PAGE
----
When most of us think of registering to vote, we think of it as a one-and-done process, when in fact voting might be a use-it-or-lose-it proposition. Just because you registered to vote once, that doesn't mean that registration remains valid your whole life. There are many ways to lose your voting rights, and one of those ways is by not voting.
Some states and jurisdictions have been especially aggressive about removing registered voters from their voter rolls. A new study shows that a total of 17 million voters were purged nationwide in just two years from 2016 to 2018. Could one of them be you?
To be clear, there are some good reasons to remove people from a state's voter rolls -- if a person moves to another state, for example, or passes away. One more controversial reason is if a person hasn't voted recently.
An Ohio man who voted in the 2004 and 2008 presidential elections, but skipped 2012 and the 2010 and 2014 midterms, was purged from the state's voter rolls, and he sued. However, the Supreme Court not only said the removal was OK, but, under the circumstances, it was mandatory under federal voting laws.
And then there are even more questionable voter purges. Up until another Supreme Court decision in 2013, counties with a history of racial voting discrimination were required to clear any proposed changes in voting procedures to the Department of Justice or a federal court for approval. The Court ended that practice, on the grounds that it was no longer necessary to curb voter discrimination. But according to a study from the Brennan Center for Justice, those same counties are back at it, purging people from their voter rolls at a much higher rate than others.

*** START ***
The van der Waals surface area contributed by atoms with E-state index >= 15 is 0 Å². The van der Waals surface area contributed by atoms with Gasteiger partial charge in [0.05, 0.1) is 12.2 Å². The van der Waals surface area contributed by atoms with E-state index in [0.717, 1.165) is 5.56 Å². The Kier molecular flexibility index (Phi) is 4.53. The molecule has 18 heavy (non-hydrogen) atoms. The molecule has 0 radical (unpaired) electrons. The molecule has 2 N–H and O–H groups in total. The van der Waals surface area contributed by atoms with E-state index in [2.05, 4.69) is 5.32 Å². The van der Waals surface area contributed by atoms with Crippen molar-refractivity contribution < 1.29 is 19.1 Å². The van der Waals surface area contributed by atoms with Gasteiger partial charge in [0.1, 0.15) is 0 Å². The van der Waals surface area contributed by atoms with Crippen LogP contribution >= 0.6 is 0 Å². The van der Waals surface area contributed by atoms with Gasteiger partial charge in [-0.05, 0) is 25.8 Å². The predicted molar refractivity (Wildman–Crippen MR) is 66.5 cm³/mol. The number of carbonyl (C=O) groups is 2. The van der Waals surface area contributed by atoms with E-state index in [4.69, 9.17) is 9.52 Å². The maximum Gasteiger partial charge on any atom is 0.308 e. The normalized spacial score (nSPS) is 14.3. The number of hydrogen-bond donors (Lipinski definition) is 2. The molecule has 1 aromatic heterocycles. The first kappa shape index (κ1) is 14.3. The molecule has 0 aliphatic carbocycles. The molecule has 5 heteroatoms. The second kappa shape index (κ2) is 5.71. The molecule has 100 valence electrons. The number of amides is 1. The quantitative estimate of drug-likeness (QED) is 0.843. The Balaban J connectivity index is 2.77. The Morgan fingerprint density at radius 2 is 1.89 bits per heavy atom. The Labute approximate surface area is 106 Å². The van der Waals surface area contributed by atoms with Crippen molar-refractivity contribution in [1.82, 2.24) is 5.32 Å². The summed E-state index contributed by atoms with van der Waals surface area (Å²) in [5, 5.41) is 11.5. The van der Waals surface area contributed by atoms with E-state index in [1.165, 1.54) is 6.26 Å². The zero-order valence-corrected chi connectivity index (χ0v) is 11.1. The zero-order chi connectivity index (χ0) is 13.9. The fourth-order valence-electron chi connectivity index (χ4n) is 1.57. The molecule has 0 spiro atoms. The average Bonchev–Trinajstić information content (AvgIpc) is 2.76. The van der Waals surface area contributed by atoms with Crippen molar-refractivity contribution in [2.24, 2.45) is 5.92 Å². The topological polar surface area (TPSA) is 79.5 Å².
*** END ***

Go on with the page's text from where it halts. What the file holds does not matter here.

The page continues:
The Brennan Center's data analysis showed that jurisdictions that once had federal oversight over their election practices "began to purge more voters after they no longer had to pre-clear proposed election changes," and showed a slightly wider gap in purge rates than the rest of the country.
"This is of particular interest, the Center noted, "because this continued -- and even widening -- gap debunks possible claims that certain states would experience a one-time jump when free of federal oversight, but then return to rates in line with the rest of the country. They haven't."
Researchers also noted that one of the methods for purging voters is searching for people registered to vote in other states with the same name and birthdate. While this can sometimes reveal someone has moved and re-registered, multiple people can have the same name and date of birth, causing someone to be needlessly purged. According to the study, "minority voters are more likely to share names than white voters, potentially exposing them to a greater risk of being purged."
So, just because you've registered to vote, and even if you've voted before, there's a chance you may have been purged from your state or county's voter rolls. And if your state doesn't have election day registration, you could be prevented from participating in an upcoming election.
Be sure to confirm your valid voter registration before heading to the polls. And if you've been improperly removed from registered voter rolls, or have questions about protecting your right to vote, talk to an experienced civil rights attorney.